Taxpayers need to know how welfare budget is spent
A paradox. Elections can be decided by the amount of taxpayers’ money each political party believes should be spent by the state. Yet the total sum of taxpayers’ hard-earned cash going to each of the major government programmes, and particularly the largest — the welfare budget encompassing health, social care, social security, education, and housing — has long been unclear to most of the country.
Equally strange is how little attention has been given to what those programmes cost. As Andrew Forsey and I argue in our book Not for Patching, the government should set up a strategic welfare review to examine the outcomes taxpayers ought to expect from those sums.
Defence of the realm is the primary purpose of government. Even when the country has not been directly involved in military conflict, the regular strategic defence review has retained its status as a cornerstone of government policy. Not so with other forms of public expenditure. We should be fighting a continuous war against poverty, destitution, squalor and ill health, but there is no comparable strategic review of those areas.
The task of initiating a regular review is the only feasible means by which taxpayers and the state can seek to navigate a clear path through such variables as the number of people contributing to the welfare budget, the size of contributions required and the number of people drawing support. It would do so by pulling them together into a single, ongoing consideration of our country’s needs as well as its ability and willingness to meet them in the future.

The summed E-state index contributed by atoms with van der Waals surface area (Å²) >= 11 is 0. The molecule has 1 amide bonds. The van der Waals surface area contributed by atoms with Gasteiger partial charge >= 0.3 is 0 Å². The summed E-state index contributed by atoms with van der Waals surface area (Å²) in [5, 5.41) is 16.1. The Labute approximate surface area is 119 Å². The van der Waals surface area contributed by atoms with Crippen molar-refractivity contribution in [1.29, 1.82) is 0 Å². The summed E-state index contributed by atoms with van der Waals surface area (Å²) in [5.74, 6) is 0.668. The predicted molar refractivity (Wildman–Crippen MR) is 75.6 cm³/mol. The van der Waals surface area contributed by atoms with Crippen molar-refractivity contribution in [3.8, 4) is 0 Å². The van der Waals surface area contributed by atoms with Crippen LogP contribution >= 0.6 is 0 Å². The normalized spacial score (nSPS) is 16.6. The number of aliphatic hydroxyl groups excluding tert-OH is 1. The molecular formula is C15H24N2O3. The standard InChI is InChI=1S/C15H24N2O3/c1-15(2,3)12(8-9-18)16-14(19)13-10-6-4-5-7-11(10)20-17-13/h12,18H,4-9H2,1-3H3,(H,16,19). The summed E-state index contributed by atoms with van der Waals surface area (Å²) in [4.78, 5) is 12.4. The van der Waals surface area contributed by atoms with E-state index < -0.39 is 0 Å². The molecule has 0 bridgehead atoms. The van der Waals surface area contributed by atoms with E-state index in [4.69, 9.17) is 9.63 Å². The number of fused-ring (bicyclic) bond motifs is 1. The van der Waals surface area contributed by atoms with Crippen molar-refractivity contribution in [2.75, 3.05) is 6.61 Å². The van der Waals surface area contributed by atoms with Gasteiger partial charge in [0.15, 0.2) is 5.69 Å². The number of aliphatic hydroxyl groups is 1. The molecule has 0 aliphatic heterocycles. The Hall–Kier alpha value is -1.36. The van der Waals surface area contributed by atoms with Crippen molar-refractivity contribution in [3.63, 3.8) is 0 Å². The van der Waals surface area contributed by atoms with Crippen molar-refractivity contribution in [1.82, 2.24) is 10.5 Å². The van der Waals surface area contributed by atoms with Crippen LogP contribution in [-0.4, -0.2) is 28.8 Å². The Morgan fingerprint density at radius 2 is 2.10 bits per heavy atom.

A great deal of the information necessary for such an analysis is published in stops and starts by the Office for Budget Responsibility. But the important work of this organisation is not, at present, built up into a comprehensive plan for the welfare budget that is approved by the cabinet and then debated seriously in parliament.
With our country still trying to get to grips with the result of the Brexit referendum, there could not be a more fitting time for the government to heed William Beveridge’s salient call to action — this is not a moment for patching — and set out what it believes to be the country’s social objectives and how they ought to be paid for over the coming decades.
A strategic welfare review could play a crucial role in giving the country a new sense of direction. We are the last to pretend that such a task is easy; it is quite the opposite. But such an exercise will never be achieved unless a government has the courage to begin the task.
Frank Field, MP, and Andrew Forsey are authors of Not for Patching (Haus Publishing)